translation.strings questions

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translation.strings questions

Postby iPlayer » Fri Jan 08, 2016 11:47 pm

Hey there

I've been working with translations and menus packages and I want to share my thoughts.

1. ../translations/

Here's this method

Syntax: Select all

def get_strings(self, key, **tokens):
"""Return a TranslationStrings object with updated tokens."""
strings = self[key]
return strings

I don't quite understand its purpose. It updates TranslationStrings's tokens, but does it in place.

Say we have the following plugin


Code: Select all

en="Popup Title :) "

en="Option ${num}!"

Syntax: Select all

from filters.players import PlayerIter
from menus import PagedMenu, PagedOption
from translations.strings import LangStrings

my_strings = LangStrings("popuptest/my_strings")

def popup_callback(popup, player_index, option):

popup = PagedMenu(select_callback=popup_callback,

for i in range(15):
option = PagedOption(text=my_strings.get_strings('option', num=i))

def load():
popup.send(*[player.index for player in PlayerIter('human')])

Here I'm playing with popup (note that there's issue #107 is up, but it's doesn't fit this particular case) and I'm using the same exact translation string for each option, but want to pass to them different tokens. If .get_string() created a new TranslationStrings instance and modified its tokens instead of updating them in the original instance, we would get something beautiful:
1. Option 0!
2. Option 1!
3. Option 2!

Instead we're getting
1. Option 14!
2. Option 14!
3. Option 14!

I don't understand why we touch original TranslationStrings instance (the one that is stored in LangStrings)

If we instead created a shallow copy of the original TranslationStrings instance this way:

Syntax: Select all

def get_strings(self, key, **tokens):
"""Return a TranslationStrings object with updated tokens."""
strings = TranslationStrings(self[key])
return strings

and made TranslationStrings act like a real dict (currently it does not accept no args no kwargs - I want it to accept everything and pass to an internal dict):

Syntax: Select all

class TranslationStrings(dict):
"""Stores and get language strings for a particular string."""

def __init__(self, *args, **kwargs):
super().__init__(*args, **kwargs)
self.tokens = {}

then we would get the wanted result, the beautiful one.

2. ../translations/
I want it to accept other TranslationStrings instances as tokens values. Example:

Code: Select all

[team alpha]

en="Your current team is $team"

Syntax: Select all

SayText2(message=my_strings['your_team_is']).send(player_index, team=my_strings['team alpha'])

This can be achieved by adding a few lines to get_string and making it recursive:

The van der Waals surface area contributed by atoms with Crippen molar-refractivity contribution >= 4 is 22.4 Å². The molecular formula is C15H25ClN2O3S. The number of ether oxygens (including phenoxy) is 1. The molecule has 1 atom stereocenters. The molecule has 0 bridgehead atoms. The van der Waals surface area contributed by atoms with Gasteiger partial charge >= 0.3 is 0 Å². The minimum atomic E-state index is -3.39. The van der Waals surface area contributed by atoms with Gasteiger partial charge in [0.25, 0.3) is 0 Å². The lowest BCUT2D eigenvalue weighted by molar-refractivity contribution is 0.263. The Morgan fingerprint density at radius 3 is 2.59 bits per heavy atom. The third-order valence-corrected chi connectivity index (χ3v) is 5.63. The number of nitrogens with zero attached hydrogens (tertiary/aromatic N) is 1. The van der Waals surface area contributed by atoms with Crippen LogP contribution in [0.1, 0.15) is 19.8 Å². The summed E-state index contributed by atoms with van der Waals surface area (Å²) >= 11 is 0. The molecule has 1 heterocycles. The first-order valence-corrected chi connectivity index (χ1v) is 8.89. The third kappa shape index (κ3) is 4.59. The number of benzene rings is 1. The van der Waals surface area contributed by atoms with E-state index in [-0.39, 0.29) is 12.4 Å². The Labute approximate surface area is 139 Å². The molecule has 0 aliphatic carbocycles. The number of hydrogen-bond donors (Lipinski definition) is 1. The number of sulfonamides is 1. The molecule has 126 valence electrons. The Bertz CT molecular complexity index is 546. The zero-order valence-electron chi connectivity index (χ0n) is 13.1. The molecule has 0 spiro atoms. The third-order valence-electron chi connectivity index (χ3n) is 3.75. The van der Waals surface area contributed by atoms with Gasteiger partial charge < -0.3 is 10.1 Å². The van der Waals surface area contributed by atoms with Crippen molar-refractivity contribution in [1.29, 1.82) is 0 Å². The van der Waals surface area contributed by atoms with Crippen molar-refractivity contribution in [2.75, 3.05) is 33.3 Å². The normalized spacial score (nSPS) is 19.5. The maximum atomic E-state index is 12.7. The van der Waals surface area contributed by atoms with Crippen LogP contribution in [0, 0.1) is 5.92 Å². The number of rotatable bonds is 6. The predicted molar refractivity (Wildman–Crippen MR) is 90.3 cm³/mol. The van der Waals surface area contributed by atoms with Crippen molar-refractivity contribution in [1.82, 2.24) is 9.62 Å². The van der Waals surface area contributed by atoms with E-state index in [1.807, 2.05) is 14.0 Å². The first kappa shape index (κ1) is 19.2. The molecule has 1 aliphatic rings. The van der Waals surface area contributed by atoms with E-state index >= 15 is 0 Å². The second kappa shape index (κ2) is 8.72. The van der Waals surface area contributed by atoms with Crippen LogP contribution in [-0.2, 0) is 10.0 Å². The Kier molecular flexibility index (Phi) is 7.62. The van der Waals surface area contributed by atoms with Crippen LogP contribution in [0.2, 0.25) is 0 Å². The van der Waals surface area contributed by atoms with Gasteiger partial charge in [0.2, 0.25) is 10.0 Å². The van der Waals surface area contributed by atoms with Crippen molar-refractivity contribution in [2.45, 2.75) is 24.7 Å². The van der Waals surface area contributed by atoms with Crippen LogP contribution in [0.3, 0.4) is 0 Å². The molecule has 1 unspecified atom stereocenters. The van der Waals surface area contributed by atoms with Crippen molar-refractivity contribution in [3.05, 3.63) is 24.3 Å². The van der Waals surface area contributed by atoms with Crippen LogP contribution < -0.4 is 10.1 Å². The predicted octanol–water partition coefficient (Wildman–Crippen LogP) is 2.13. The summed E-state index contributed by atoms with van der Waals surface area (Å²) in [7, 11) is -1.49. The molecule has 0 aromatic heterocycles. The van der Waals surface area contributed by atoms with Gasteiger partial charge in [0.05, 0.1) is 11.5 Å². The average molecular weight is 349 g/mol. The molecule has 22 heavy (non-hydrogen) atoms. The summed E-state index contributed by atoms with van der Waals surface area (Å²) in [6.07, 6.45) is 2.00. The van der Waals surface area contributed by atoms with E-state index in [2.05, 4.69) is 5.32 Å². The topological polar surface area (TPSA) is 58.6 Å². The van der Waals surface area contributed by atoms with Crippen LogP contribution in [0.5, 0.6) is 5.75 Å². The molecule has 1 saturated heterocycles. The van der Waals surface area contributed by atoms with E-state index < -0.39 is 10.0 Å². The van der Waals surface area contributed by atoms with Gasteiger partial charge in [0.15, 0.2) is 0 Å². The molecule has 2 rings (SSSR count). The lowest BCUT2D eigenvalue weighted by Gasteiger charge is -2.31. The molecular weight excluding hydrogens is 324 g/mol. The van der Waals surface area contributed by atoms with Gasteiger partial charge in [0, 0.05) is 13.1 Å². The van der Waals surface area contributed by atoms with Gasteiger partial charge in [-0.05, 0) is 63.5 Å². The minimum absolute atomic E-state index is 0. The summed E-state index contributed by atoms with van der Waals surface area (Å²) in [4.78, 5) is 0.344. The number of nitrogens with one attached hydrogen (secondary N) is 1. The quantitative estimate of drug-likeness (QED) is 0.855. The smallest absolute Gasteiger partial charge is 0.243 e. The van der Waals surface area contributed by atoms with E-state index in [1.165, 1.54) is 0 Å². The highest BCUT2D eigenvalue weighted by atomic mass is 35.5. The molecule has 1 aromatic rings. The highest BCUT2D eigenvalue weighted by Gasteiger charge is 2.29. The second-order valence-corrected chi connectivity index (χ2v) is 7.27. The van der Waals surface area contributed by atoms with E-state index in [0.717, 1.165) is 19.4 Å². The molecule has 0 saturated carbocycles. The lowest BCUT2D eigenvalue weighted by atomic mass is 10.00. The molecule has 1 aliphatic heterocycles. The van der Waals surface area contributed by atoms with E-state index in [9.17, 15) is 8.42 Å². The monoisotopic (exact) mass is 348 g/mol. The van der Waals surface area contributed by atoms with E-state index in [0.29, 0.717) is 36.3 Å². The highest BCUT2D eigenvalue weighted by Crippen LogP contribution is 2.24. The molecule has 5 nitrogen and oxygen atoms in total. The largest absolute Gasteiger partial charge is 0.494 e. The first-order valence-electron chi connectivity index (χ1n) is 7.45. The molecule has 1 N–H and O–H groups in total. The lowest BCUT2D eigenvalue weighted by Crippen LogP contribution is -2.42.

Syntax: Select all

def get_string(self, language=None, **tokens):
for token_name, token in tokens.items():
if isinstance(token, TranslationStrings):
new_tokens = tokens.copy()
del new_tokens[token_name] # To avoid infinite recursion

token = token.get_string(language, **new_tokens)
tokens[token_name] = token

# rest of the code...

What do you guys think?

Edit: after a second thought... We could possibly do a shallow copy with .copy method, but I'm unsure if that method would return an instance of the same class or a regular Python dict.
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Postby Ayuto » Sat Jan 09, 2016 1:03 pm

Sounds like two nice additions! Would you mind creating a pull request?

Note: We have changed the token format. E.g. $team is now {team}. Currently, you can still use $team, but that will be removed soon.
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Postby iPlayer » Sat Jan 09, 2016 4:12 pm

I'm trying to figure out the implementation for recursive .get_string.

What if a child TranslationStrings contains the same tokens names as a parent?

Code: Select all

en="Subtoken value: {subtoken}"

en="Subtoken's subtoken value: {subtoken}"


Syntax: Select all

SayText2(message=strings['token']).send(index, subtoken=...)

Token collision. We can't define 2 different token groups (1 for each token that requires them) in one kwarg dict.

Say, if we did this

Syntax: Select all

SayText2(message=strings['token']).send(index, subtoken=strings['subtoken'])

We would end up with an unresolved {subtoken} in the [subtoken] (if we cut infinite loops like I did in the first post) or we would end up with an infinite recursion (if not).

Plus I don't like the fact that 1 token goes directly to SayText2 constructor and the rest are messed together in the .send() method with other tokens.

Now look at this

Syntax: Select all

'token', subtoken=my_strings.get_strings(
'subtoken', subtoken=my_strings['subsubtoken']

Much clearer, isn't it? Of course we can beautify it more:

Syntax: Select all

subsubtoken = my_strings['subsubtoken']
tokenized_subtoken = my_strings.get_strings('subtoken', subtoken=subsubtoken)
tokenized_token = my_strings.get_strings('token', subtoken=tokenized_subtoken)


or example from my previous post

Syntax: Select all

SayText2(message=my_strings.get_strings('your_team_is', team=my_strings['team alpha'])).send(player_index)

I define some kind of a "Tokenized TranslationStrings" which is in fact is a usual TranslationStrings instance but comes with filled tokens via LangStrings.get_strings()

This in turn solves the issue #107 that I mentioned - because we don't need to send tokens in popup at all, we can fill it with tokenized translation strings.

Should we distinguish tokenized TranslationStrings in a separate class or not? If so, I guess we can:
1. Get rid of self.tokens in common (untokenized) TranslationStrings
2. Get rid of **tokens in TokenizedTranslationStrings

What do you think of that?

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